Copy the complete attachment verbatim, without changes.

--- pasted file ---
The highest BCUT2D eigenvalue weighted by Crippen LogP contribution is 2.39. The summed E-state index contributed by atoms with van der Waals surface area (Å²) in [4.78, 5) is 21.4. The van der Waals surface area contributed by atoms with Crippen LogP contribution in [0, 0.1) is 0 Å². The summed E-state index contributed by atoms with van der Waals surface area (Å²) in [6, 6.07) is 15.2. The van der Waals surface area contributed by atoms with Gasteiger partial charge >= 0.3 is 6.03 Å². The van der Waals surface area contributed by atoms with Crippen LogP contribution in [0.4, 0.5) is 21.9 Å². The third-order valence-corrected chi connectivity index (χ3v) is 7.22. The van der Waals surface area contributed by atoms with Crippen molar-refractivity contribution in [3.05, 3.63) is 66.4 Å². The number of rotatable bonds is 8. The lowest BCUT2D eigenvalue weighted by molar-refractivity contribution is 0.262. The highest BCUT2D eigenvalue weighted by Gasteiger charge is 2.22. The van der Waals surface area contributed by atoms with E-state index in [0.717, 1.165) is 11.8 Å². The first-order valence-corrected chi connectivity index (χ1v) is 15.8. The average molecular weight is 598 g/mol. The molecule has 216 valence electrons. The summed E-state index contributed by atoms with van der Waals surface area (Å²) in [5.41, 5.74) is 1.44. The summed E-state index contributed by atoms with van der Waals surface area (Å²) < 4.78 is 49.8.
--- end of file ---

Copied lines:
The highest BCUT2D eigenvalue weighted by Crippen LogP contribution is 2.39. The summed E-state index contributed by atoms with van der Waals surface area (Å²) in [4.78, 5) is 21.4. The van der Waals surface area contributed by atoms with Crippen LogP contribution in [0, 0.1) is 0 Å². The summed E-state index contributed by atoms with van der Waals surface area (Å²) in [6, 6.07) is 15.2. The van der Waals surface area contributed by atoms with Gasteiger partial charge >= 0.3 is 6.03 Å². The van der Waals surface area contributed by atoms with Crippen LogP contribution in [0.4, 0.5) is 21.9 Å². The third-order valence-corrected chi connectivity index (χ3v) is 7.22. The van der Waals surface area contributed by atoms with Crippen molar-refractivity contribution in [3.05, 3.63) is 66.4 Å². The number of rotatable bonds is 8. The lowest BCUT2D eigenvalue weighted by molar-refractivity contribution is 0.262. The highest BCUT2D eigenvalue weighted by Gasteiger charge is 2.22. The van der Waals surface area contributed by atoms with E-state index in [0.717, 1.165) is 11.8 Å². The first-order valence-corrected chi connectivity index (χ1v) is 15.8. The average molecular weight is 598 g/mol. The molecule has 216 valence electrons. The summed E-state index contributed by atoms with van der Waals surface area (Å²) in [5.41, 5.74) is 1.44. The summed E-state index contributed by atoms with van der Waals surface area (Å²) < 4.78 is 49.8.